• Maintain worker training and medical records

Learn more with the Quick Reference Guide to the Bloodborne Pathogens Standard and Occupations Affected by Bloodborne Infectious Diseases

Most frequently cited sections of the standard

In addition to protecting workers, a well planned and executed BBPS program provides the foundation for successful audit and inspection results. OSHA can discover violations during programmed/regularly scheduled inspections or when investigating imminent dangers, fatalities and catastrophes or complaints.

OSHA’s five most commonly cited sections of the BBPS regulations are:

  1. Establishment of a written Exposure Control Plan
  2. Review and update of the Exposure Control Plan
  3. Use of engineering and workplace practice controls
  4. Availability of HBV vaccination
  5. Employee Training Program

What happens to your organization if found non-compliant

The following case provides a good illustration. In 2016, OSHA received a complaint alleging employee exposure to blood and other potentially infectious bodily fluids while handling packages labeled as containing biological infectious materials. OSHA’s inspection documented willful and serious violations related to the employer’s failure to have an implemented written exposure control plan and a failure to train workers on bloodborne pathogen hazards and protections. The employer had also failed to provide appropriately sized gloves, had not completed an exposure determination, and had failed to offer potentially exposed employees the Hepatitis B vaccine. The proposed penalties totaled $342,059.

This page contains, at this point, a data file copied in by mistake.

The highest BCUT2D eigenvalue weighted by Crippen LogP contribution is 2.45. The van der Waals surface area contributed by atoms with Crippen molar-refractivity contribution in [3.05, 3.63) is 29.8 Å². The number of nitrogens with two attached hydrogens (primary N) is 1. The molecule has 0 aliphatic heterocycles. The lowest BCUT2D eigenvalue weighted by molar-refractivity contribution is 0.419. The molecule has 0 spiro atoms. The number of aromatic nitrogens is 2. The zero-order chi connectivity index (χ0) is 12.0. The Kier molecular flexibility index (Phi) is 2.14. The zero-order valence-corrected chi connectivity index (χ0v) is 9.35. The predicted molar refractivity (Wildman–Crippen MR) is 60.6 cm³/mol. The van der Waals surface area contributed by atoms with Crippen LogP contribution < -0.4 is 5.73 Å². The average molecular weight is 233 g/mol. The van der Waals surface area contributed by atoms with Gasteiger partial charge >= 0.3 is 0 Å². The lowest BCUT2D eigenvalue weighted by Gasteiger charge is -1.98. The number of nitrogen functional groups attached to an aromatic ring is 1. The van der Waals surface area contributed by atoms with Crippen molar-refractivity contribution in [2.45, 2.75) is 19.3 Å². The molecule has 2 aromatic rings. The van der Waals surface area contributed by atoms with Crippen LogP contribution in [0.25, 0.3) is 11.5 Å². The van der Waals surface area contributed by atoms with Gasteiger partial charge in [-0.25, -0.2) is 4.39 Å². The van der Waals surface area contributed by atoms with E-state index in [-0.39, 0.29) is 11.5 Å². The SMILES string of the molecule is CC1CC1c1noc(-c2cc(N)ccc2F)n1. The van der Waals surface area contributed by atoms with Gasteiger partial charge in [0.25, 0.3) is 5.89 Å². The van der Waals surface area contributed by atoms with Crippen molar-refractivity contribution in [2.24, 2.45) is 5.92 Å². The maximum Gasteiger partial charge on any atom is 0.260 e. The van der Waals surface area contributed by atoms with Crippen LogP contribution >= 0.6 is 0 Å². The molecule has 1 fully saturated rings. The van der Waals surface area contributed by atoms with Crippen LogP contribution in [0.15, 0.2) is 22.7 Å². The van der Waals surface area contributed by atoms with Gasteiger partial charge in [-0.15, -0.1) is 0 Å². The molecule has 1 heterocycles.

How Skillsoft’s Compliance solution can help

Skillsoft’s Bloodborne Pathogen Awareness course is one of the top three environmental, health and safety titles accessed by Skillsoft learners worldwide. If desired, employers can supplement the online course by combining the online content with non-web-based training. Companies can also add a customization package to the Skillsoft online course. Customization can include a custom course title, access to an employer’s bloodborne pathogens exposure control plan, localization and the addition of an employer’s qualified trainer contact information.

Skillsoft offers the following BBP training courses:

  • Bloodborne Pathogen Awareness (Available in multiple localized/translated versions)
  • Bloodborne Pathogens Awareness – Cal/OSHA
  • Global Safety Principles: Bloodborne Pathogen Awareness
  • Bloodborne Pathogens Impact: Controls that Reduce or Eliminate Transmission
  • Bloodborne Pathogens Impact: Decontamination Procedures
  • Bloodborne Pathogens Impact: Measures to Take for Skin and Eye Exposures
  • Bloodborne Pathogens Impact: Modes of Transmission
  • Bloodborne Pathogens Impact: Procedures to Follow if an Exposure Occurs
  • Bloodborne Pathogens Impact: Proper Use and Handling of PPE
  • Compliance Short: Bloodborne Pathogen Awareness

 

Allison von Gruenigen is a Compliance Solutions Consultant at Skillsoft.